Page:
J Clin Med. 2018;7(10). pii: E298.
  4. Fifi A., et al. Herbs and spices in the treatment of functional gastrointestinal disorders: A review of clinical trials. Nutrients. 2018;10(11): 1715.
  5. Prakasita VC, et al. Combinations of herbs and probiotics as an alternative growth promoter: An in vitro study. Vet World. 2019;12(4):614-20.
  6. Liu Q, et al. Antibacterial and antifungal activities of spices. Int J Mol Sci. 2017;18(6):1283.
  7. Ankri S, Mirelman D. Antimicrobial properties of allicin from garlic. Microbes Infect. 1999;1(2):125-9.
  8. Eskesen D, et al. Effect of the probiotic strain Bifidobacterium animalis subsp. lactis, BB-12®, on defecation frequency in healthy subjects with low defecation frequency and abdominal discomfort: a randomised, double-blind, placebo-controlled, parallel-group trial. Br J Nutr. 2015;114(10):1638-46.
  9. Ortiz-Lucas M, Tobias A, Saz P, Sebastian JJ. Effect of probiotic species on irritable bowel syndrome symptoms: A bring up to date meta-analysis. Rev Esp Enferm Dig. 2013, 105(1):19-36.
  10. Montenegro D, et al. Uncovering potential 'herbal probiotics' in Juzen-taiho-to through the study of associated bacterial populations. Bioorg Med Chem Lett. 2015;25(3):466-9.
  11. Peterson CT, et al. Prebiotic potential of herbal medicines used in digestive health and disease.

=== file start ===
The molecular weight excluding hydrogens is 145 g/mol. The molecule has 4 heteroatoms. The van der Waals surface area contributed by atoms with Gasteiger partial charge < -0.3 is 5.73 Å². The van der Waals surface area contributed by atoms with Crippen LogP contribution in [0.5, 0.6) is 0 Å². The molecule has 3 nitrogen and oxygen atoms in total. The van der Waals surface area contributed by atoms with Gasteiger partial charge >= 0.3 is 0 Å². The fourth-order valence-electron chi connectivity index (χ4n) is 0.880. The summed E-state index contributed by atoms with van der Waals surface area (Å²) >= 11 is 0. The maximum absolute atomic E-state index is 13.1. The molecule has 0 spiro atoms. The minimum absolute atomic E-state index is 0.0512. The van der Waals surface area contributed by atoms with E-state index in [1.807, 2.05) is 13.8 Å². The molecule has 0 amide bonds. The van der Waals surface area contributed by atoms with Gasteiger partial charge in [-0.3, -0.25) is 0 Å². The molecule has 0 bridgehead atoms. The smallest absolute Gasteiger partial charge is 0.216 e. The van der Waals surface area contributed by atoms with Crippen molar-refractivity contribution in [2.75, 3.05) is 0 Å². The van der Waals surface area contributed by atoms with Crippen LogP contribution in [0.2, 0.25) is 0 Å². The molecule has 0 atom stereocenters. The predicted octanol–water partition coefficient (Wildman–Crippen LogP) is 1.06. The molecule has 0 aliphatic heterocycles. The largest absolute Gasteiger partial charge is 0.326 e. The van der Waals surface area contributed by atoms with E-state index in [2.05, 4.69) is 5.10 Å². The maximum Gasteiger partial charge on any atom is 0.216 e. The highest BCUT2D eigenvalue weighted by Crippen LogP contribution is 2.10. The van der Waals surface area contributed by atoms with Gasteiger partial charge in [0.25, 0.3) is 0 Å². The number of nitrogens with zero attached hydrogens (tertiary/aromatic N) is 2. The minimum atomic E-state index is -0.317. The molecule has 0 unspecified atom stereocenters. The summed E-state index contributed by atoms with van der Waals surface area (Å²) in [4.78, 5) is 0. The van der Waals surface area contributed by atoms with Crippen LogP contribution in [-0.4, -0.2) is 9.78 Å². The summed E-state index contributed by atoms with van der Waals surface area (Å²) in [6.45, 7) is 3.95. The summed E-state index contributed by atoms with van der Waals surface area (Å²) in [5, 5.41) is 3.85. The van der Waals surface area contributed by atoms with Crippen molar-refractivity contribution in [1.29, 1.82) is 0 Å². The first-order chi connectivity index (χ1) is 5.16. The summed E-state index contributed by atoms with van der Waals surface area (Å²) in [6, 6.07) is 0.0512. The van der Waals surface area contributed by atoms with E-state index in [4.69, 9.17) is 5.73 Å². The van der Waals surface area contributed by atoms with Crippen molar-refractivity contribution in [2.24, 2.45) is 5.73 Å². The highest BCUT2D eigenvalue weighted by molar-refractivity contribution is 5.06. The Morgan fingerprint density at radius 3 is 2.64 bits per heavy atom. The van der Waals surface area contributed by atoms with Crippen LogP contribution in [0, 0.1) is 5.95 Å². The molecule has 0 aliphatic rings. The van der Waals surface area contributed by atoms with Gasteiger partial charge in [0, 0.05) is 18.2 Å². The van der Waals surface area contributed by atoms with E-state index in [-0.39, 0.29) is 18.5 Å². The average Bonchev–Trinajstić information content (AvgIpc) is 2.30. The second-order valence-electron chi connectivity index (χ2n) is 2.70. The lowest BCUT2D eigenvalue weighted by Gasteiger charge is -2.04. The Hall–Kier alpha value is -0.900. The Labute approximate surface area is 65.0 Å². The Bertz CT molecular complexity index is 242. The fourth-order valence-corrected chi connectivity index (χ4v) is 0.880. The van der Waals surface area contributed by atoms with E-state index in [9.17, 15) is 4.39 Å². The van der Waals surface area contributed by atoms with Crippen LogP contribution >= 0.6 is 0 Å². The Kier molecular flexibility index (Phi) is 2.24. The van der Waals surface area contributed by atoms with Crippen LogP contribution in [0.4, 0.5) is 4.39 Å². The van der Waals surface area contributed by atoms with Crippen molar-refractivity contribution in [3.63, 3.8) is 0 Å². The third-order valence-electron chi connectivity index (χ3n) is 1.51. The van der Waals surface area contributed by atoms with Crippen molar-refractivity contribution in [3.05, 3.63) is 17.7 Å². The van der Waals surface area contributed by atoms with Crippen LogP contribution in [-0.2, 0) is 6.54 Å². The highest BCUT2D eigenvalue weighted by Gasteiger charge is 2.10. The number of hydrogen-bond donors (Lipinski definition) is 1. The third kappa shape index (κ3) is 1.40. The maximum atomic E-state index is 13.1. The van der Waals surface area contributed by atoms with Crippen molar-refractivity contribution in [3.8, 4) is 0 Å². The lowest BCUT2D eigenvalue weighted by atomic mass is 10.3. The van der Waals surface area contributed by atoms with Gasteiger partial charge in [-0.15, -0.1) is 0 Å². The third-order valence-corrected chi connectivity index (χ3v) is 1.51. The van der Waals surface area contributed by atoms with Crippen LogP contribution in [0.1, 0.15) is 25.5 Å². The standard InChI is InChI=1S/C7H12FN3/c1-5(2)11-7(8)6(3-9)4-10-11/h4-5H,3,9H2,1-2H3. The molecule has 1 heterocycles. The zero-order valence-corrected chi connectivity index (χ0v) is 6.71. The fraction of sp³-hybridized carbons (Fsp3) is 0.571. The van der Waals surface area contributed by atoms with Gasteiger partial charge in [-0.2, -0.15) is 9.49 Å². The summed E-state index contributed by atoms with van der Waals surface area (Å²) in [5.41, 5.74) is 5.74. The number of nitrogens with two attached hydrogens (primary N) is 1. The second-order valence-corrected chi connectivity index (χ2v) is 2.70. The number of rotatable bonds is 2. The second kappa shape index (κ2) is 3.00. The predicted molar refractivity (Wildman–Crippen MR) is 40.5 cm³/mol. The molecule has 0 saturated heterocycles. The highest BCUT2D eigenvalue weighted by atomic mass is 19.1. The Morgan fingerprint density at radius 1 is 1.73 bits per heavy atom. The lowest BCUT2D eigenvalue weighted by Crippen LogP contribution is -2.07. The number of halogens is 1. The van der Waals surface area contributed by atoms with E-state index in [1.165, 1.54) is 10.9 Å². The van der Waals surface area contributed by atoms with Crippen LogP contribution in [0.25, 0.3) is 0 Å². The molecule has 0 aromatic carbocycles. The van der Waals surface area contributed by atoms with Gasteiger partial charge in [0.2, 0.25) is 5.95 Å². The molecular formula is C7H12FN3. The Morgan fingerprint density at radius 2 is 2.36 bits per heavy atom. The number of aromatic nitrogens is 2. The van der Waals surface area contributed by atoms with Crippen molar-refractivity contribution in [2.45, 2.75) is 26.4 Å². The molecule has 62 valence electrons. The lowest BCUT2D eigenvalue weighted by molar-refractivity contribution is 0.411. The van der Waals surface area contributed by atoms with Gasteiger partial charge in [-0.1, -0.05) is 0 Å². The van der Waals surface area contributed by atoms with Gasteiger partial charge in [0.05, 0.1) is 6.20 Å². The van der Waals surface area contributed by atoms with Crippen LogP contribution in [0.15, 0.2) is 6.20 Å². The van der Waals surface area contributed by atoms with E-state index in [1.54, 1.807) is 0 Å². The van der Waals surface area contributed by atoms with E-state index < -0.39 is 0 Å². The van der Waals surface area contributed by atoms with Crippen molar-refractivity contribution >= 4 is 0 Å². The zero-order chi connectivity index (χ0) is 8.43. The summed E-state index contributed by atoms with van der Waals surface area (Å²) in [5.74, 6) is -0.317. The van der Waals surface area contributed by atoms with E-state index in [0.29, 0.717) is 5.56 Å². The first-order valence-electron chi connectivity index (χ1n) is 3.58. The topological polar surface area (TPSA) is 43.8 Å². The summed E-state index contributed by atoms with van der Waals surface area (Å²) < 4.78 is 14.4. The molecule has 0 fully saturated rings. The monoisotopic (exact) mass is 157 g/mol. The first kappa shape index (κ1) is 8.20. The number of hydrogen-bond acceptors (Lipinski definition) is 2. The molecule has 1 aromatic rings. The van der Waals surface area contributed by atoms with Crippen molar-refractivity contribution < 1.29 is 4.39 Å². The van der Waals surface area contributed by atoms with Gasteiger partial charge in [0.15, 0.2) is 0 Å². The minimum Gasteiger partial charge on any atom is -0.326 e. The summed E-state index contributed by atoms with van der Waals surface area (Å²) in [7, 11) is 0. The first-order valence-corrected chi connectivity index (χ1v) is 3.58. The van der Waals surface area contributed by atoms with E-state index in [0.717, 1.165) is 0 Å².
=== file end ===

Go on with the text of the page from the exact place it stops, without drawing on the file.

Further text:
J Altern Complement Med. 2018;24(7):656-65.
  12. Alvarez-Olmos MI, Oberhelman RA. Probiotic agents and infectious diseases: a modern perspective on a traditional therapy. Clin Infect Dis. 2001;32(11):1567-76.
  13. Kabak B, Brandon EF, Var I, Blokland M, Sips AJ. Effects of probiotic bacteria on the bioaccessibility of aflatoxin B(1) and ochratoxin A using an in vitro digestion model under fed conditions. J Environ Sci Health B. 2009; 44(5):472-80.
  14. Anukam K, et al. Augmentation of antimicrobial metronidazole therapy of bacterial vaginosis with oral probiotic Lactobacillus rhamnosus GR-1 and Lactobacillus reuteri RC-14: randomized, double-blind, placebo-controlled trial. Microbes Infect. 2006;8(6):1450-4.
  15. Isenman L, et al. The endocrine secretion of mammalian digestive enzymes by exocrine glands. Am J Physiol. 1999;276(2 Pt 1):E223-32.
  16. Kolac C, et al. Oral bioavailability of proteolytic enzymes. Eur J Pharm Biopharm. 1996; 42(4): 222-32.
  17. Merril CR, et al. Long circulating bacteriophage as antibacterial agents. Proc Natl Acad Sci. 1996;93(8):3188-92.
  18. Górski A, Miedzybrodzki R, Borysowski J, et al. Bacteriophage therapy for the treatment of infections. Curr Opin Investig Drugs. 2009;10(8):766-74.